Joy Johnson, seen here during an installation ceremony on Oct. 22, is Simon Fraser University’s 10th president and vice-chancellor. (Submitted photo)

Joy Johnson, seen here during an installation ceremony on Oct. 22, is Simon Fraser University’s 10th president and vice-chancellor. (Submitted photo)

SFU’s Surrey campus tackling COVID-19-related research

‘We can learn now,’ SFU president Joy Johnson said, ‘so should something like this happen again we’ll be prepared. We have to learn from this current pandemic’

Simon Fraser University’s Surrey campus is currently working on new health technology to streamline the delivery of COVID-19 vaccinations, president and vice-chancellor Joy Johnson said during a Surrey Board of Trade digital meeting on Friday (Nov. 27).

Dr. Diane Gromala, professor of interactive arts and technology at SFU’s Surrey campus, said she’s working on a “super cluster project” for COVID-19 vaccinations, which she described as a “big project with many partners.”

Her role, she said, is to help companies with their research, “to make sure people who are vulnerable and at risk, their needs are taken into account,” that they are able to use an online booking system, and “that the logistics work for them as well.”

“Really what’s under the hood is this massive logistical, technological and physical system of making sure Canadians can get vaccinated, and we’re talking about 79,000 Canadians per day,” Gromala said of the project.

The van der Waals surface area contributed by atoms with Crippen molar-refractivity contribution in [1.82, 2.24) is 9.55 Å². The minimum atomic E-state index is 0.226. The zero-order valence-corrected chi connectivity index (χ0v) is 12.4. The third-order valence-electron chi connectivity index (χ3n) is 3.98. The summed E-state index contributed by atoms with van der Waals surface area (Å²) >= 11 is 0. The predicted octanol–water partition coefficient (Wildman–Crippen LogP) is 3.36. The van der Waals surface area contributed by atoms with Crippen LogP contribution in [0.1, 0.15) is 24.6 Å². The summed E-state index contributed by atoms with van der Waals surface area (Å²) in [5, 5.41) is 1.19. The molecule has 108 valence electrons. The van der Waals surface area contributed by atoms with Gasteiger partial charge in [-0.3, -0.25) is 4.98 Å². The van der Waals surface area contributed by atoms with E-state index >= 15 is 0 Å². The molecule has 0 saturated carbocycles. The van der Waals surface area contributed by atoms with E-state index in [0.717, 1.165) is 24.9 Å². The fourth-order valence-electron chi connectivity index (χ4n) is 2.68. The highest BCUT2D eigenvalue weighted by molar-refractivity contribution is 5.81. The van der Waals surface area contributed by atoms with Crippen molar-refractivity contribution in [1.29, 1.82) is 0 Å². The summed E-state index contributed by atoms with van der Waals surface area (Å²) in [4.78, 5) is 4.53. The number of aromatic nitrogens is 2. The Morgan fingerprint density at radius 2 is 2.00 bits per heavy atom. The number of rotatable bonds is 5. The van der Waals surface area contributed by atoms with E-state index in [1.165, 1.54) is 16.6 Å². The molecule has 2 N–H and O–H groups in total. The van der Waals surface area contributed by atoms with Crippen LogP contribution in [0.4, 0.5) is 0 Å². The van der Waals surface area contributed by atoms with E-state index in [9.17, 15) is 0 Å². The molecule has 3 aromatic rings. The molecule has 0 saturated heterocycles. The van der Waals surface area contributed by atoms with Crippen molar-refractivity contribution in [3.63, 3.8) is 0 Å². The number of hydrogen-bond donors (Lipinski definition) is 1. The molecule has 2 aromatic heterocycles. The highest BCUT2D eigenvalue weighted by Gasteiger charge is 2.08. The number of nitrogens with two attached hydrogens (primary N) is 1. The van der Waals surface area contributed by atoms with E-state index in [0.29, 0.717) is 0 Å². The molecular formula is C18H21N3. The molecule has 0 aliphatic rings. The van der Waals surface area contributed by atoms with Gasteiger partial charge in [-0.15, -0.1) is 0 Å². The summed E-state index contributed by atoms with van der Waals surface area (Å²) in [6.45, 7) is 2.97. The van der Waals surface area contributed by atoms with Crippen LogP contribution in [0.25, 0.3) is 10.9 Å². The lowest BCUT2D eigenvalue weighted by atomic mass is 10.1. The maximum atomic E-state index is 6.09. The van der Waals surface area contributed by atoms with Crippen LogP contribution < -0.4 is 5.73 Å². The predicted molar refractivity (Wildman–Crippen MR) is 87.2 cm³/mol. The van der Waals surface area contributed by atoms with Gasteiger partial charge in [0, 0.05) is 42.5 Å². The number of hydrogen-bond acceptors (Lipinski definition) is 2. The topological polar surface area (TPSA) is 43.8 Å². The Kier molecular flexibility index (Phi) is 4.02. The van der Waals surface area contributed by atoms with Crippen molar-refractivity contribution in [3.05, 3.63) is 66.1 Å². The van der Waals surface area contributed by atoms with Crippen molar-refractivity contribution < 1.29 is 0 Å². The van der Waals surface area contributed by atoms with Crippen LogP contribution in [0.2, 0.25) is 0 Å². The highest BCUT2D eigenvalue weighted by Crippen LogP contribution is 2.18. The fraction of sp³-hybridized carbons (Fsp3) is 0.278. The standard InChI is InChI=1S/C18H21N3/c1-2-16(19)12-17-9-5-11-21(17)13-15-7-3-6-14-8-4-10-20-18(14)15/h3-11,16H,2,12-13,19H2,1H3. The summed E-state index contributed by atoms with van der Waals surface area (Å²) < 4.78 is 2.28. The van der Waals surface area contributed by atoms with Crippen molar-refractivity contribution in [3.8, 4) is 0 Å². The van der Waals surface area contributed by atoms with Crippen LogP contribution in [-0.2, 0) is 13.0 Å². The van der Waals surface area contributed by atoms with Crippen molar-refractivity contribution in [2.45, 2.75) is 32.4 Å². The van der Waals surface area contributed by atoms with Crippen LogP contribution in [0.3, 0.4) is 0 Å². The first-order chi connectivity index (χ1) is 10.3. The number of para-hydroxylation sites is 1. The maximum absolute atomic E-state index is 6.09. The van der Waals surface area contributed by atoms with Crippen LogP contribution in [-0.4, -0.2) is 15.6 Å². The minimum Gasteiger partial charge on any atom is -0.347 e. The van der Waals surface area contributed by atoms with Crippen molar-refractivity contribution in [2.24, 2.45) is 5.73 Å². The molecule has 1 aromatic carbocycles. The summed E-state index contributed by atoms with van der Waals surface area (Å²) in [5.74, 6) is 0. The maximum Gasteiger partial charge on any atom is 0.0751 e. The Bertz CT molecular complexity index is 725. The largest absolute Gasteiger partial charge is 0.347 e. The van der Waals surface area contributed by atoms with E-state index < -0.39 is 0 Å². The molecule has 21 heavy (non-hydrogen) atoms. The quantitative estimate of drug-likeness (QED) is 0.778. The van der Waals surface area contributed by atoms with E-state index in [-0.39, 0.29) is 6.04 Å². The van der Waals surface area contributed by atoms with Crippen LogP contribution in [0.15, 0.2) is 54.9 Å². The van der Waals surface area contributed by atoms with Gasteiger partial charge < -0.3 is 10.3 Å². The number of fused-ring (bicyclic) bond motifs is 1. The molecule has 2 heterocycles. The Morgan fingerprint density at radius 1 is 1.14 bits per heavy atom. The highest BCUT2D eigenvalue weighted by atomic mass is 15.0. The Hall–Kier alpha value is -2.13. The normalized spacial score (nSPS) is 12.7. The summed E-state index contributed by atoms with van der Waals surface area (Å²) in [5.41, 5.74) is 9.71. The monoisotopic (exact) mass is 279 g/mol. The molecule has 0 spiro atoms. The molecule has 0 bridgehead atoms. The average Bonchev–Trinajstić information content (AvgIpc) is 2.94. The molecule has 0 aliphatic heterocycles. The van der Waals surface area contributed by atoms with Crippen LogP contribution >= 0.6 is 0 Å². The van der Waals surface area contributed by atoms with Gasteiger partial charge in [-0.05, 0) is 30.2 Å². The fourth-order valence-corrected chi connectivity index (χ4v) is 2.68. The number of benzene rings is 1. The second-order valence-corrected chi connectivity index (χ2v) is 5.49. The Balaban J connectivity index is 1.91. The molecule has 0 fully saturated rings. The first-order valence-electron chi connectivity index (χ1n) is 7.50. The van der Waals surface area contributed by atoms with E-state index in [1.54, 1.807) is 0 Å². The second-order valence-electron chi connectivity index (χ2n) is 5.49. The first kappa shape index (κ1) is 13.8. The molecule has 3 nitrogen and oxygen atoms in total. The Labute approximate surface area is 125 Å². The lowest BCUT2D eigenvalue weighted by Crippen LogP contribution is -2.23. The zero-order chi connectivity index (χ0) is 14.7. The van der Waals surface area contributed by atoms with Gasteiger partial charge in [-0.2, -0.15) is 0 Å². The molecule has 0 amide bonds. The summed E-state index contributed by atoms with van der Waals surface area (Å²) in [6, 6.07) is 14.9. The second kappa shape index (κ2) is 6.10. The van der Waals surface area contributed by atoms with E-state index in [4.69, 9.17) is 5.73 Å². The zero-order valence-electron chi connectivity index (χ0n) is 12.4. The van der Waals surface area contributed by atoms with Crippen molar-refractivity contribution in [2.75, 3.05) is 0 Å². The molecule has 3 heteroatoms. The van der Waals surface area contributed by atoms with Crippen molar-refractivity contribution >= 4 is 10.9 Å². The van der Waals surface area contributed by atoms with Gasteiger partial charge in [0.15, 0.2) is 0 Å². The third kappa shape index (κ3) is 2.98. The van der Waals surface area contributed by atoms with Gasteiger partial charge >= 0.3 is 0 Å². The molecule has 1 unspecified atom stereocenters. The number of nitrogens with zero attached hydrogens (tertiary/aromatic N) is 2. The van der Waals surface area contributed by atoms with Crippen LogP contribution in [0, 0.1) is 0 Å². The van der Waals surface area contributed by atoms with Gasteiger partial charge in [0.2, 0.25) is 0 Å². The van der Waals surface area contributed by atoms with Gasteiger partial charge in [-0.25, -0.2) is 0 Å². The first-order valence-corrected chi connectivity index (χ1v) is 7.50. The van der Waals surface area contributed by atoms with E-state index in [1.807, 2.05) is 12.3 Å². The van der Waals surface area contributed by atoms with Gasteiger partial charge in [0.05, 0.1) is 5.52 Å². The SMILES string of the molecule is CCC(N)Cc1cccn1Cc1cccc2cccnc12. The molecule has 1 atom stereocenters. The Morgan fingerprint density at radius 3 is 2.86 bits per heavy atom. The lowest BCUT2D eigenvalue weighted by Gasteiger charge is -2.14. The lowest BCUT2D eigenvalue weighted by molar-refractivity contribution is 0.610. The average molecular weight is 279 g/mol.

READ ALSO: New SFU president Joy Johnson sworn in during fall convocation this week

Johnson said it’s “reassuring” to hear about “all the work that’s happening on the ground” at SFU concerning vaccine delivery.

Gromala said her grad students contact every non-profit they can and “top level organizers” to better understand visible and “not so visible” needs of patients. “We’re really hands on,” she said.

Johnson said SFU’s Burnaby campus has received funding to re-fit a lab “so that we can deal with the virus, because we are developing new testing mechanisms. Researchers are focused on that, but they’re also focused on the social implications.

“We’ve got researchers in our faculty of arts and social sciences looking at gender differences, for example, and the ways in which the virus is affecting different communities in different ways,” Johnson said.

Other “exciting news,” she said, is the provincial government provided SFU with funding to establish a “pandemic studies centre. We’re just getting going on this, it’s very exciting. It’s new news for us, but we recognize that we have a lot of expertise in the area, particularly in the area of modelling. We’ve got mathematicians and computer scientists working on modelling the ways in which the pandemic spread, and indeed some of our researchers are providing all the up-to-date information, not only in British Columbia, but to the federal government as well, and the Public Health Agency of Canada.”

“We can learn now,” Johnson said, “so should something like this happen again we’ll be prepared. We have to learn from this current pandemic.”



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